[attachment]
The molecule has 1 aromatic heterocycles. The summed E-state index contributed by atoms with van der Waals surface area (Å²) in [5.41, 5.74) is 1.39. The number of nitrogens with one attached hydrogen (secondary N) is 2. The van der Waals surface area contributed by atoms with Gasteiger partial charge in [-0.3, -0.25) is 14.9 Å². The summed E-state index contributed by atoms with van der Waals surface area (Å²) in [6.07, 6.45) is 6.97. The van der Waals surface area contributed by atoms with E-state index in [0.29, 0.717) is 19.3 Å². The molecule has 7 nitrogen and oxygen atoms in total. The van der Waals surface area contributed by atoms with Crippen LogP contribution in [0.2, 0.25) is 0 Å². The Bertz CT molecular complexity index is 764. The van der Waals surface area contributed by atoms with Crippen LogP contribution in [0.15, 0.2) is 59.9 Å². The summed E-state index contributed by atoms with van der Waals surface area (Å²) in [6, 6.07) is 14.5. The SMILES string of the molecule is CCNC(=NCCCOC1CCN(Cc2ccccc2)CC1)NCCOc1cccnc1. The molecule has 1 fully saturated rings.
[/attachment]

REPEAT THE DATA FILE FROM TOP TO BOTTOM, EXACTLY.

The molecule has 1 aromatic heterocycles. The summed E-state index contributed by atoms with van der Waals surface area (Å²) in [5.41, 5.74) is 1.39. The number of nitrogens with one attached hydrogen (secondary N) is 2. The van der Waals surface area contributed by atoms with Gasteiger partial charge in [-0.3, -0.25) is 14.9 Å². The summed E-state index contributed by atoms with van der Waals surface area (Å²) in [6.07, 6.45) is 6.97. The van der Waals surface area contributed by atoms with E-state index in [0.29, 0.717) is 19.3 Å². The molecule has 7 nitrogen and oxygen atoms in total. The van der Waals surface area contributed by atoms with Crippen LogP contribution in [0.2, 0.25) is 0 Å². The Bertz CT molecular complexity index is 764. The van der Waals surface area contributed by atoms with Crippen LogP contribution in [0.15, 0.2) is 59.9 Å². The summed E-state index contributed by atoms with van der Waals surface area (Å²) in [6, 6.07) is 14.5. The SMILES string of the molecule is CCNC(=NCCCOC1CCN(Cc2ccccc2)CC1)NCCOc1cccnc1. The molecule has 1 fully saturated rings.